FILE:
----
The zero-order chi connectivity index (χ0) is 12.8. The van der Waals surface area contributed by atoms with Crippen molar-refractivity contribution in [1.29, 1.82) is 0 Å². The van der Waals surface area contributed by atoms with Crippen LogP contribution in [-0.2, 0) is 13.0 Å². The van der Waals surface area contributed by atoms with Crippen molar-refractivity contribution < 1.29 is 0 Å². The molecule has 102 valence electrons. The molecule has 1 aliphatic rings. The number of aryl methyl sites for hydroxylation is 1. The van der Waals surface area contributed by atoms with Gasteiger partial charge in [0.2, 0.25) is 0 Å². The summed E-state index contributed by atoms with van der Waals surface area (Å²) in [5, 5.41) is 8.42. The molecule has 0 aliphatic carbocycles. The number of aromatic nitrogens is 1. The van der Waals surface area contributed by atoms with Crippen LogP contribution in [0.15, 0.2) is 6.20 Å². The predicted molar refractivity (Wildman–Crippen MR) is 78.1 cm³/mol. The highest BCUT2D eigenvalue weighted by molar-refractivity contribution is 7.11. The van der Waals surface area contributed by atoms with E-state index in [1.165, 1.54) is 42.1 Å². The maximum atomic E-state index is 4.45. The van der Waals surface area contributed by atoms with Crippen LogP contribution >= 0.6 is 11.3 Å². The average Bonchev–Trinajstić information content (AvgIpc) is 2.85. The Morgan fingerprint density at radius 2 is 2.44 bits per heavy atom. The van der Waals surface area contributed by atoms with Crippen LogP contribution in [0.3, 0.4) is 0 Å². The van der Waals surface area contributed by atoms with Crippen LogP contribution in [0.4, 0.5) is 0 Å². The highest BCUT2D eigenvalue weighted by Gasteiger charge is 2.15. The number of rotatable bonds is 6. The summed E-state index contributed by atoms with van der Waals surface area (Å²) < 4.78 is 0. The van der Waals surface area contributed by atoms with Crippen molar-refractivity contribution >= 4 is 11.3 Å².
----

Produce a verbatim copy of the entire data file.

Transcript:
The zero-order chi connectivity index (χ0) is 12.8. The van der Waals surface area contributed by atoms with Crippen molar-refractivity contribution in [1.29, 1.82) is 0 Å². The van der Waals surface area contributed by atoms with Crippen LogP contribution in [-0.2, 0) is 13.0 Å². The van der Waals surface area contributed by atoms with Crippen molar-refractivity contribution < 1.29 is 0 Å². The molecule has 102 valence electrons. The molecule has 1 aliphatic rings. The number of aryl methyl sites for hydroxylation is 1. The van der Waals surface area contributed by atoms with Gasteiger partial charge in [0.2, 0.25) is 0 Å². The summed E-state index contributed by atoms with van der Waals surface area (Å²) in [5, 5.41) is 8.42. The molecule has 0 aliphatic carbocycles. The number of aromatic nitrogens is 1. The van der Waals surface area contributed by atoms with Crippen LogP contribution in [0.15, 0.2) is 6.20 Å². The predicted molar refractivity (Wildman–Crippen MR) is 78.1 cm³/mol. The highest BCUT2D eigenvalue weighted by molar-refractivity contribution is 7.11. The van der Waals surface area contributed by atoms with E-state index in [1.165, 1.54) is 42.1 Å². The maximum atomic E-state index is 4.45. The van der Waals surface area contributed by atoms with Crippen LogP contribution >= 0.6 is 11.3 Å². The average Bonchev–Trinajstić information content (AvgIpc) is 2.85. The Morgan fingerprint density at radius 2 is 2.44 bits per heavy atom. The van der Waals surface area contributed by atoms with Crippen LogP contribution in [0.3, 0.4) is 0 Å². The van der Waals surface area contributed by atoms with Crippen LogP contribution in [0.4, 0.5) is 0 Å². The highest BCUT2D eigenvalue weighted by Gasteiger charge is 2.15. The number of rotatable bonds is 6. The summed E-state index contributed by atoms with van der Waals surface area (Å²) < 4.78 is 0. The van der Waals surface area contributed by atoms with Crippen molar-refractivity contribution >= 4 is 11.3 Å².